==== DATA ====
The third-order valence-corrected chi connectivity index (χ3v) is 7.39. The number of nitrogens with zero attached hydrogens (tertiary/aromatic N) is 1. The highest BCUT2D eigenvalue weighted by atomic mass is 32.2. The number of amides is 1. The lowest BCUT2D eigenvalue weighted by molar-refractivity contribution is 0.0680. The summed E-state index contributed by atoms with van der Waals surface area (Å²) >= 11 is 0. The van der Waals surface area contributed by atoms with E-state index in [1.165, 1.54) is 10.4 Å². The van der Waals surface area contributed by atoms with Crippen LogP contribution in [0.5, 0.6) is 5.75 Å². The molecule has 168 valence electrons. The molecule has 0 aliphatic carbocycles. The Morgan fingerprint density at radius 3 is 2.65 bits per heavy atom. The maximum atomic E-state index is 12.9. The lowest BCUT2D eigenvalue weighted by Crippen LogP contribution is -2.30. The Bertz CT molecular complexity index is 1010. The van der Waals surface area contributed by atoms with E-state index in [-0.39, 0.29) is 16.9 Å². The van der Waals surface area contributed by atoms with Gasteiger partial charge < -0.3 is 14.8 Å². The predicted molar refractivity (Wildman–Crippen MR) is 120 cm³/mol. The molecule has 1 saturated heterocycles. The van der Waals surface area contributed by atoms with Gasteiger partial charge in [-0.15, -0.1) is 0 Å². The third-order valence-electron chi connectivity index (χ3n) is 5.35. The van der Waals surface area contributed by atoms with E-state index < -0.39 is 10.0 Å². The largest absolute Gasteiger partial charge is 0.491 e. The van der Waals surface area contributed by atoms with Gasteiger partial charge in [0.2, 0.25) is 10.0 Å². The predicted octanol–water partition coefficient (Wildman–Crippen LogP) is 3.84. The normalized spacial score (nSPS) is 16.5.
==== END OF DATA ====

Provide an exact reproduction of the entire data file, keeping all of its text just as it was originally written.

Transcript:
The third-order valence-corrected chi connectivity index (χ3v) is 7.39. The number of nitrogens with zero attached hydrogens (tertiary/aromatic N) is 1. The highest BCUT2D eigenvalue weighted by atomic mass is 32.2. The number of amides is 1. The lowest BCUT2D eigenvalue weighted by molar-refractivity contribution is 0.0680. The summed E-state index contributed by atoms with van der Waals surface area (Å²) >= 11 is 0. The van der Waals surface area contributed by atoms with E-state index in [1.165, 1.54) is 10.4 Å². The van der Waals surface area contributed by atoms with Crippen LogP contribution in [0.5, 0.6) is 5.75 Å². The molecule has 168 valence electrons. The molecule has 0 aliphatic carbocycles. The Morgan fingerprint density at radius 3 is 2.65 bits per heavy atom. The maximum atomic E-state index is 12.9. The lowest BCUT2D eigenvalue weighted by Crippen LogP contribution is -2.30. The Bertz CT molecular complexity index is 1010. The van der Waals surface area contributed by atoms with E-state index in [-0.39, 0.29) is 16.9 Å². The van der Waals surface area contributed by atoms with Gasteiger partial charge < -0.3 is 14.8 Å². The predicted molar refractivity (Wildman–Crippen MR) is 120 cm³/mol. The molecule has 1 saturated heterocycles. The van der Waals surface area contributed by atoms with Gasteiger partial charge in [-0.15, -0.1) is 0 Å². The third-order valence-electron chi connectivity index (χ3n) is 5.35. The van der Waals surface area contributed by atoms with E-state index < -0.39 is 10.0 Å². The largest absolute Gasteiger partial charge is 0.491 e. The van der Waals surface area contributed by atoms with Gasteiger partial charge in [0.2, 0.25) is 10.0 Å². The predicted octanol–water partition coefficient (Wildman–Crippen LogP) is 3.84. The normalized spacial score (nSPS) is 16.5.